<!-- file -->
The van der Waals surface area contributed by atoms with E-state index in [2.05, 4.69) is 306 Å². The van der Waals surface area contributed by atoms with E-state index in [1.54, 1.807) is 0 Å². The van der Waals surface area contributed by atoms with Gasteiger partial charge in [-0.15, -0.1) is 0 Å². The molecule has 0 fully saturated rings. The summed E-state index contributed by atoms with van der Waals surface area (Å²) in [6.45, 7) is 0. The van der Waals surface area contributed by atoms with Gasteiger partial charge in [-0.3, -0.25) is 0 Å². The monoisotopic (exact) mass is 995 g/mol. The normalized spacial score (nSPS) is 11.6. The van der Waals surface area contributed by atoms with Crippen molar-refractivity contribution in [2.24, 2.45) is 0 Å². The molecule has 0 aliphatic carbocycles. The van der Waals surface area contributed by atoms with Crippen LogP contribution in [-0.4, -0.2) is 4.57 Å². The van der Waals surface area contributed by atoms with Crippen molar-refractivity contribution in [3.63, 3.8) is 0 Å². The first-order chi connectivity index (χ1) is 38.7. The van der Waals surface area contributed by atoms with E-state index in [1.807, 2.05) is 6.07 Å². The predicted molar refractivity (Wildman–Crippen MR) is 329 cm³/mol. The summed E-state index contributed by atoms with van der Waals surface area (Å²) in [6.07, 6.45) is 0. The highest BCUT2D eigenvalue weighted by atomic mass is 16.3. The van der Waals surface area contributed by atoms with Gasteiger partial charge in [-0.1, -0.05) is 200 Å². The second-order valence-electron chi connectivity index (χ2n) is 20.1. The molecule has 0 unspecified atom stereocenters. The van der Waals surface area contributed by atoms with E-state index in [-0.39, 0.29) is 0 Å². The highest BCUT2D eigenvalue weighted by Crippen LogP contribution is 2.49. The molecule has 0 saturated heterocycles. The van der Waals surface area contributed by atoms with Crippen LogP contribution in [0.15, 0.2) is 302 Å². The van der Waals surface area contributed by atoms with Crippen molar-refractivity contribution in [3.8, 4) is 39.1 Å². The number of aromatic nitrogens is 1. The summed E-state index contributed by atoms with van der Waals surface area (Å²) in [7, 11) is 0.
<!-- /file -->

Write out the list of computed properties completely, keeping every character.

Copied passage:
The van der Waals surface area contributed by atoms with E-state index in [2.05, 4.69) is 306 Å². The van der Waals surface area contributed by atoms with E-state index in [1.54, 1.807) is 0 Å². The van der Waals surface area contributed by atoms with Gasteiger partial charge in [-0.15, -0.1) is 0 Å². The molecule has 0 fully saturated rings. The summed E-state index contributed by atoms with van der Waals surface area (Å²) in [6.45, 7) is 0. The van der Waals surface area contributed by atoms with Gasteiger partial charge in [-0.3, -0.25) is 0 Å². The monoisotopic (exact) mass is 995 g/mol. The normalized spacial score (nSPS) is 11.6. The van der Waals surface area contributed by atoms with Crippen molar-refractivity contribution in [2.24, 2.45) is 0 Å². The molecule has 0 aliphatic carbocycles. The van der Waals surface area contributed by atoms with Crippen LogP contribution in [-0.4, -0.2) is 4.57 Å². The van der Waals surface area contributed by atoms with Crippen molar-refractivity contribution in [3.63, 3.8) is 0 Å². The first-order chi connectivity index (χ1) is 38.7. The van der Waals surface area contributed by atoms with E-state index in [1.807, 2.05) is 6.07 Å². The predicted molar refractivity (Wildman–Crippen MR) is 329 cm³/mol. The summed E-state index contributed by atoms with van der Waals surface area (Å²) in [6.07, 6.45) is 0. The highest BCUT2D eigenvalue weighted by atomic mass is 16.3. The van der Waals surface area contributed by atoms with Gasteiger partial charge in [-0.1, -0.05) is 200 Å². The second-order valence-electron chi connectivity index (χ2n) is 20.1. The molecule has 0 unspecified atom stereocenters. The van der Waals surface area contributed by atoms with E-state index in [-0.39, 0.29) is 0 Å². The highest BCUT2D eigenvalue weighted by Crippen LogP contribution is 2.49. The molecule has 0 saturated heterocycles. The van der Waals surface area contributed by atoms with Crippen LogP contribution in [0.15, 0.2) is 302 Å². The van der Waals surface area contributed by atoms with Crippen molar-refractivity contribution in [3.8, 4) is 39.1 Å². The number of aromatic nitrogens is 1. The summed E-state index contributed by atoms with van der Waals surface area (Å²) in [7, 11) is 0.